Whistleblowing: Minimising the risks
Making the authorities aware of corruption and cheating can have serious consequences for the informant. At Play the Game 2019 top speakers shared experiences on whistleblowing and how to better protect whistleblowers and encourage them to come forward.
During the bidding process for the 2018 and 2022 FIFA World Cups, Australian Football Association (FFA) official Bonita Mersiades witnessed the squandering of millions of taxpayers’ dollars in payments on professional consultants who claimed to have the ear of FIFA officials. Despite spending almost 50 million dollars on the bid, the nation received just a single vote out of a possible 22.
Mersiades raised concerns about the vast amounts of money that had been being handed over to consultants. As a result, she lost her job. “It is a risky act,” she told Play the Game 2019. “You feel alienated and alone .You feel displaced. It can take an enormous toll. “
Since she went public, Mersiades said, she has been subject to an ongoing campaign of harassment. Fake social media accounts have been set up in her name, as well as fake websites and even bitcoin accounts. “I was accused of being bitter and twisted, incompetent, unreliable, not a team player, and being in it for the money,” she said. “I was constantly harassed.”
Campaign of harassment
“One thing that keeps you going is knowing why you did it,” she said. “I don’t regret it and yes, I would do it again”
The question of how we can protect whistleblowers was addressed by Damien Larin, World Anti-Doping Agency’s (WADA) Confidential Information Manager. He detailed a new WADA digital platform entitled “Speak Up” which allows athletes and others to file reports securely and if they prefer, anonymously.
The protection of informants and the development of relationships requires full-time dedicated personnel, Larin said. “Risk versus reward is evaluated,” he said. “Sometimes we get distracted by the ultimate goal but we must decide if it is worth it for the individual concerned.”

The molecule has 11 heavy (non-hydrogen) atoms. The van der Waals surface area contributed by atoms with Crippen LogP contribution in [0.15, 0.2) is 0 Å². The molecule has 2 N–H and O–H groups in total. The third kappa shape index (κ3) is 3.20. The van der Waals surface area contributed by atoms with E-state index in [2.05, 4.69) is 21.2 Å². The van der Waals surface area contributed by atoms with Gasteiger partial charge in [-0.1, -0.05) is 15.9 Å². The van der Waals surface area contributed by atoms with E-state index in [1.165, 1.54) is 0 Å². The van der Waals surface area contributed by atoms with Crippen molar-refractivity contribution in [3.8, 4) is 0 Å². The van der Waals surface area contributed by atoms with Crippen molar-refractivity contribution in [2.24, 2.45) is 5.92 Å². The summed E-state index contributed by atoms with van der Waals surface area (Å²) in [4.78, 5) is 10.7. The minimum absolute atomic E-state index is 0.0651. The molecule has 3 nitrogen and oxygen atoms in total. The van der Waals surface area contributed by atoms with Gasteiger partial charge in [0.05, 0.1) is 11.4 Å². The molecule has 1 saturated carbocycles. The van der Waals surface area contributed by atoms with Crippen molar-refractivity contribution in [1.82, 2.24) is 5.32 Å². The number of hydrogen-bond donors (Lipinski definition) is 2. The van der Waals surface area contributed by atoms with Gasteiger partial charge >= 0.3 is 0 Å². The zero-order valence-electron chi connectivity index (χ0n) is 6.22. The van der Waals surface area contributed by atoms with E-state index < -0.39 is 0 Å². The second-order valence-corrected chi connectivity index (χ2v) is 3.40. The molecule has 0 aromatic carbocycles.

Leeds University’s Dr Laurie Patterson and USA Cycling’s Safe Sport Director Kelsey Erikson conducted extensive research on whistleblowers’ motivations and concerns. A total of 301 international athletes and 139 coaches were asked about the circumstances under which they would inform on their fellow athletes, and what factors might prevent them from doing so. All those questioned wanted to protect clean sport, but many were concerned about the consequences of their actions.
If they did not personally know the accused, the research showed, whistleblowers would be more likely to report them. Coaches had similar concerns. Often, however, the first action of a potential whistleblower would be to initiate a conversation with the accused. “Not everyone is going to blow the whistle on wrongdoing” Erikson pointed out.
Lack of understanding
The research also showed that the vast majority of whistleblowers would prefer to speak to a real person than deal with an automated system. They also need to know that they will be offered support after they blow the whistle.
“In general, there is a lack of understanding of what whistleblowing entails,” Erikson said. “And many lack the knowledge of who they should report to. Potential whistleblowers would like a phone number or a website. These do exist but many are unaware of them.”
“It is a lot easier not to be a whistleblower,” she said. “There needs to be an acknowledgement that it is a tough thing to do.”
Laurie Patterson detailed the determinants which, according to the research, can encourage or dissuade whistleblowers. Motivations are complex, she said, and often involve an internal conflict between logic and emotion.
Over 70 percent of those surveyed knew that they had a duty to report, she said, although athletes were less aware than coaches. Potential whistleblowers were also worried about repercussions, including both public and media reactions and many were unaware of how they would be protected.
Potential whistleblowers, Patterson said, were also concerned about the harm they might cause to the accused. Eighty percent were more likely to report if their identity was protected, while only 50 percent said that they would feel proud of themselves afterwards. Both athletes and coaches would benefit from more knowledge and training, Patterson said.